(b) High grade coking coal is available from the coalfields of Jharkhand and West Bengal.
(c) High quality manganese and limestone is available in proximity.
(d) The surrounding densely populated region supply cheap labour.
(e) The vast growth potential in the home market is an additional advantage.
Local market for the finished goods are provided by other industries using steel as raw material. Good linkage of roads and railways helps in distribution of finished products all over the country.
As iron and steel is a heavy industry, availability of raw materials like iron ore, coking coal and limestone, all of which are bulky, as well as market within easy reach has provided the region ideal location for setting up of iron and steel industries.
Q.6. What are the prime factors in location of aluminium smelting industries? Where are the main aluminium smelting plants of the country located?
Ans. The prime factors in location of aluminium smelting industries are as follows :
(i) Assured source of raw material, bauxite, at minimum cost as it is a bulky material at 4 to 6 tonnes of bauxite are required to manufacture 1 tonne of aluminium.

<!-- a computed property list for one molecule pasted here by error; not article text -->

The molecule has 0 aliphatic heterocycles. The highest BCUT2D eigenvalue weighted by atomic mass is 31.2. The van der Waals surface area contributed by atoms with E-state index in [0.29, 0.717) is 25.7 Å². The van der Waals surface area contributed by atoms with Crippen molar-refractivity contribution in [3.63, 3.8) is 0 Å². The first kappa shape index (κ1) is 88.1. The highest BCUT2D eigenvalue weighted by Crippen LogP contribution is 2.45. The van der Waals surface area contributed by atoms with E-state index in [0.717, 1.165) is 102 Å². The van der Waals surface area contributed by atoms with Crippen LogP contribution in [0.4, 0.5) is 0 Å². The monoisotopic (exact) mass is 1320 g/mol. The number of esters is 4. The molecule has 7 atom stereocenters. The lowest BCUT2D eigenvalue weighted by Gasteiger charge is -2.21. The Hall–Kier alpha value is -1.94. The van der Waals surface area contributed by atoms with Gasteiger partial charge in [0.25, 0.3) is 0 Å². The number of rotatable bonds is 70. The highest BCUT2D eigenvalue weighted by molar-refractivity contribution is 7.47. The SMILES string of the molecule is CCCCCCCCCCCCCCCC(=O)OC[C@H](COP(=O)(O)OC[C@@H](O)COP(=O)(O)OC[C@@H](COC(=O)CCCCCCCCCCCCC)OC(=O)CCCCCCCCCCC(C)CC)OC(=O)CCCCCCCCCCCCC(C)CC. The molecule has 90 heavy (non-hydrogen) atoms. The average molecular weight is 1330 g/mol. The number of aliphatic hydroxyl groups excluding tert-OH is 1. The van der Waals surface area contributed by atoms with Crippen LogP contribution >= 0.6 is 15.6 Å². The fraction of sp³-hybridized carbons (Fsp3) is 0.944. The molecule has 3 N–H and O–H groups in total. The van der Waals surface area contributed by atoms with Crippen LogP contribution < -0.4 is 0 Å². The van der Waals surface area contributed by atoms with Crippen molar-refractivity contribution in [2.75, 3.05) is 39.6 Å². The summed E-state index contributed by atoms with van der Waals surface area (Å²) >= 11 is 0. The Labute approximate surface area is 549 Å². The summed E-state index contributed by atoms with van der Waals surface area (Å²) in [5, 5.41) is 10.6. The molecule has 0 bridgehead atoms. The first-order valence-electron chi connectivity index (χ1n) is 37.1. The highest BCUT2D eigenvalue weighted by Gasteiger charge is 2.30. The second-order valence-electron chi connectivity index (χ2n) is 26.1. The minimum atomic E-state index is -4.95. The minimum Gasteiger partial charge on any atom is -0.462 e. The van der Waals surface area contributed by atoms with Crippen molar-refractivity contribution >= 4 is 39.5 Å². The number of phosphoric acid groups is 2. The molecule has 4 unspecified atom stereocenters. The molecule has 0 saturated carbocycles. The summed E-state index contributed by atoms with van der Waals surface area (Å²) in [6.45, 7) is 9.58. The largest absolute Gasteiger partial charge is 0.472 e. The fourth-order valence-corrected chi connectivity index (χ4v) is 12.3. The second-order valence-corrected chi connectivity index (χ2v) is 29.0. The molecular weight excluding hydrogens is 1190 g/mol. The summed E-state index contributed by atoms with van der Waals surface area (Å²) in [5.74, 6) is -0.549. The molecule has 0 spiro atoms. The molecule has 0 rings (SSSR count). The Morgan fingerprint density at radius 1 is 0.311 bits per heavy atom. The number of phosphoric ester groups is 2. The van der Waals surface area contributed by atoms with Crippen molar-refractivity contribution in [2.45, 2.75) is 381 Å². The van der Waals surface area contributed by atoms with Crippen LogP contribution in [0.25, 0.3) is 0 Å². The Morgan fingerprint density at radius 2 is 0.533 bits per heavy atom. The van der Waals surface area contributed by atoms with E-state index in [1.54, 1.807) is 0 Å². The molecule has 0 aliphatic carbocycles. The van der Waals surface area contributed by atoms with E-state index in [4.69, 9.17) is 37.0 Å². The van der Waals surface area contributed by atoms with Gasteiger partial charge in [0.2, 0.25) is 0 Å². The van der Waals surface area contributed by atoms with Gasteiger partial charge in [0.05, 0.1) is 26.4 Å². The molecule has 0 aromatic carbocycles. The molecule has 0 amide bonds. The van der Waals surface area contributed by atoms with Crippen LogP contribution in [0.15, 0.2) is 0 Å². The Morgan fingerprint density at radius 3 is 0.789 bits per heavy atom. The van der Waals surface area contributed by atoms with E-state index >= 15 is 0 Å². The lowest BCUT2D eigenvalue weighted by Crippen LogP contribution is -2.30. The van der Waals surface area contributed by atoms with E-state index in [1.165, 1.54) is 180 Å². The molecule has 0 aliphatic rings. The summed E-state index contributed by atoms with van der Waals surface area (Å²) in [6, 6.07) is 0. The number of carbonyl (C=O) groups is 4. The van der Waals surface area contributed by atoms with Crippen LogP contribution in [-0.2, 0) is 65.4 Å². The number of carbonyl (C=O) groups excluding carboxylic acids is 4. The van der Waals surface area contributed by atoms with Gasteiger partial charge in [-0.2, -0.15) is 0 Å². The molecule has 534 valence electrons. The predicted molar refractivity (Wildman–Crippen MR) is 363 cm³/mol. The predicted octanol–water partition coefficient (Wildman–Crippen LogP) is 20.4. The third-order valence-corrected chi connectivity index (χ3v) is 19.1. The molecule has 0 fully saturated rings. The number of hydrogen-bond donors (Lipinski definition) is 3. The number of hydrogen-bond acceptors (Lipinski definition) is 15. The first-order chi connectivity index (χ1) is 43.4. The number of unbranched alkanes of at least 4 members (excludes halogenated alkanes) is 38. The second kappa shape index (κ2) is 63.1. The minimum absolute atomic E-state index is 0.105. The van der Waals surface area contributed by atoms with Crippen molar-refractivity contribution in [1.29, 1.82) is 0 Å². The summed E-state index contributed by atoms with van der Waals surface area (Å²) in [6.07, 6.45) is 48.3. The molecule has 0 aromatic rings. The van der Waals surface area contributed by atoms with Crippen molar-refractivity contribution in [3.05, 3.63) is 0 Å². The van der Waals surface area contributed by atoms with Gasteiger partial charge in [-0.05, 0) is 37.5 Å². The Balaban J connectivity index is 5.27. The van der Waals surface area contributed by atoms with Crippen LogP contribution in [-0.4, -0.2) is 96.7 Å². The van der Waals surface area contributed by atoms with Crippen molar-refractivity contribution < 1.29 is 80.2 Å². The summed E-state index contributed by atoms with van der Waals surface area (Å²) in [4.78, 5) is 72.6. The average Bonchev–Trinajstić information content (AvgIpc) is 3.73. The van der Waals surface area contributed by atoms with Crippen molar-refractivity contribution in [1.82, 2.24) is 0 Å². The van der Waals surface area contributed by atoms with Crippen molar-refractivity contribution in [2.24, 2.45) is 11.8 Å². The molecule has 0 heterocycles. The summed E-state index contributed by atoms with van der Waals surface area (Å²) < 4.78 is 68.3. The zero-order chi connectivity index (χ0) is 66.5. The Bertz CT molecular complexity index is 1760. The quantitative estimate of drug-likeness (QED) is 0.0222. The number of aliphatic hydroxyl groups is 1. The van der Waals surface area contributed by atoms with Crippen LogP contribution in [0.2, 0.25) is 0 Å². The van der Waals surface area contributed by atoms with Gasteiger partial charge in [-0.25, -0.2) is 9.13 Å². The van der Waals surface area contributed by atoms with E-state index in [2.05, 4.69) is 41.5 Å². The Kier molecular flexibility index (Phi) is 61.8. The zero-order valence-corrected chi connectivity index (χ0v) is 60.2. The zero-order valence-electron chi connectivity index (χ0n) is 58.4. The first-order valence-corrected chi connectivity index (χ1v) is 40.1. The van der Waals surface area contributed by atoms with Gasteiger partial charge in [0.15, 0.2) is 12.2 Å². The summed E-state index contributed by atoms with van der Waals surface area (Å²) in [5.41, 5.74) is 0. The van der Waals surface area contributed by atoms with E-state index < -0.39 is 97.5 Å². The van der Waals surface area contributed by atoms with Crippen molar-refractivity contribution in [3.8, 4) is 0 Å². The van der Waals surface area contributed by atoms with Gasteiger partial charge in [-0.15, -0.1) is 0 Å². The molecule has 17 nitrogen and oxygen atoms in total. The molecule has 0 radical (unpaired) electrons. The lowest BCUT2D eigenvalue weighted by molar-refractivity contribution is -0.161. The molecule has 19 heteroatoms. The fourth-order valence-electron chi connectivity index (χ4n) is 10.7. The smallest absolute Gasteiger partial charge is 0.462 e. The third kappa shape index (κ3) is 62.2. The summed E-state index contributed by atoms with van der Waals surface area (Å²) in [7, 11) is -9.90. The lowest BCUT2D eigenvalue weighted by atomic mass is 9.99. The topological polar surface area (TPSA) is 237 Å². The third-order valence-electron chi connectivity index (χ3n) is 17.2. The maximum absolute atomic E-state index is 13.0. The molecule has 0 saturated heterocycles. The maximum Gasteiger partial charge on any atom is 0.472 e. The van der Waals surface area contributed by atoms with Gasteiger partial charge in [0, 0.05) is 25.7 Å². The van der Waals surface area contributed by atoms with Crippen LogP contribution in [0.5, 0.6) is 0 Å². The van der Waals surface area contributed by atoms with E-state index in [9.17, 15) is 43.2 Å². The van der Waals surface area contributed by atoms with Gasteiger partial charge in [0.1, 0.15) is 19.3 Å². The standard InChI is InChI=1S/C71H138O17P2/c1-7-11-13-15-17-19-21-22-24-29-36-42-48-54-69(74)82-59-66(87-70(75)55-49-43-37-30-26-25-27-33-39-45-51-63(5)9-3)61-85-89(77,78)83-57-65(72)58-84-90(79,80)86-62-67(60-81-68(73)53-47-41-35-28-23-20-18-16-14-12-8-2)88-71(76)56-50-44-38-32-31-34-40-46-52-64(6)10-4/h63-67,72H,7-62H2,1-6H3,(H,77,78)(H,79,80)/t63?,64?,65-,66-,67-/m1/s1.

(ii) 18600 kWh of electricity is required per ton of ore for smelting of aluminium. Hence, regular supply of power is another important factor for location of the industry. Orissa produces about 45 per cent of the India's bauxite. Hence, aluminium smelting plants are located in Orissa. Also, the Hirakud dam provides cheap hydroelectricity for the development of the aluminium industry in the state.
West Bengal, Kerala, Uttar Pradesh, Chhattisgarh, Maharashtra, and Tamil Nadu, are other states where aluminium smelting plants are located. INDAL, HINDALCO, MALCO, NALCO and Aluminium Corporation of India are names of the major smelting plants.